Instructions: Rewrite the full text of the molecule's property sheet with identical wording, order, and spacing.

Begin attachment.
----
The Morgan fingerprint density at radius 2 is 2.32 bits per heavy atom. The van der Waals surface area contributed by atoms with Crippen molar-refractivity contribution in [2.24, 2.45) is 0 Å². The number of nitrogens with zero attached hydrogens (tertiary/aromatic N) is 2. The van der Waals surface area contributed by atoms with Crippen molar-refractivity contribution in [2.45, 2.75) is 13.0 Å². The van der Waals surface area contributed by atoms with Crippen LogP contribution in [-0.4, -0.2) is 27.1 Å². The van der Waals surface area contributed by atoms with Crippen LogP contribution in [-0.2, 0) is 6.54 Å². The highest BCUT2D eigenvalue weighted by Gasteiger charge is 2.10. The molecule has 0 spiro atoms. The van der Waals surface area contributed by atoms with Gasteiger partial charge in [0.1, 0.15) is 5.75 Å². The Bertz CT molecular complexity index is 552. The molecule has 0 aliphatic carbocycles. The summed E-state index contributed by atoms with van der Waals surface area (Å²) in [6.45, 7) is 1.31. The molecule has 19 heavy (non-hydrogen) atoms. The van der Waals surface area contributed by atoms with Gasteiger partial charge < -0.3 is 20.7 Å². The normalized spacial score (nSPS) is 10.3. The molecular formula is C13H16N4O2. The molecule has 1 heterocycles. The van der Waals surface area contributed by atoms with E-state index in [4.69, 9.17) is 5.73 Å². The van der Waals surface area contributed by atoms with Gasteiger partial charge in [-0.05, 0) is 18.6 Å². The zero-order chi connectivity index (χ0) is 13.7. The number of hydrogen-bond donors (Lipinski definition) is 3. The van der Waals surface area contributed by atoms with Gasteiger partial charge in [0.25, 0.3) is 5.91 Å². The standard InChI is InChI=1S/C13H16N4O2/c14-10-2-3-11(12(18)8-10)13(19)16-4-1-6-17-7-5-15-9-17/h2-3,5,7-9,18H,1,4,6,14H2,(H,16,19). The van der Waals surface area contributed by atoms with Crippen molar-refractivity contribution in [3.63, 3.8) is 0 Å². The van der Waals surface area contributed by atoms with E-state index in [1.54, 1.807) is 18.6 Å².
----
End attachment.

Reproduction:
The Morgan fingerprint density at radius 2 is 2.32 bits per heavy atom. The van der Waals surface area contributed by atoms with Crippen molar-refractivity contribution in [2.24, 2.45) is 0 Å². The number of nitrogens with zero attached hydrogens (tertiary/aromatic N) is 2. The van der Waals surface area contributed by atoms with Crippen molar-refractivity contribution in [2.45, 2.75) is 13.0 Å². The van der Waals surface area contributed by atoms with Crippen LogP contribution in [-0.4, -0.2) is 27.1 Å². The van der Waals surface area contributed by atoms with Crippen LogP contribution in [-0.2, 0) is 6.54 Å². The highest BCUT2D eigenvalue weighted by Gasteiger charge is 2.10. The molecule has 0 spiro atoms. The van der Waals surface area contributed by atoms with Gasteiger partial charge in [0.1, 0.15) is 5.75 Å². The Bertz CT molecular complexity index is 552. The molecule has 0 aliphatic carbocycles. The summed E-state index contributed by atoms with van der Waals surface area (Å²) in [6.45, 7) is 1.31. The molecule has 19 heavy (non-hydrogen) atoms. The van der Waals surface area contributed by atoms with Gasteiger partial charge < -0.3 is 20.7 Å². The normalized spacial score (nSPS) is 10.3. The molecular formula is C13H16N4O2. The molecule has 1 heterocycles. The van der Waals surface area contributed by atoms with E-state index in [4.69, 9.17) is 5.73 Å². The van der Waals surface area contributed by atoms with Gasteiger partial charge in [-0.05, 0) is 18.6 Å². The zero-order chi connectivity index (χ0) is 13.7. The number of hydrogen-bond donors (Lipinski definition) is 3. The van der Waals surface area contributed by atoms with Gasteiger partial charge in [0.25, 0.3) is 5.91 Å². The standard InChI is InChI=1S/C13H16N4O2/c14-10-2-3-11(12(18)8-10)13(19)16-4-1-6-17-7-5-15-9-17/h2-3,5,7-9,18H,1,4,6,14H2,(H,16,19). The van der Waals surface area contributed by atoms with Crippen molar-refractivity contribution in [3.63, 3.8) is 0 Å². The van der Waals surface area contributed by atoms with E-state index in [1.54, 1.807) is 18.6 Å².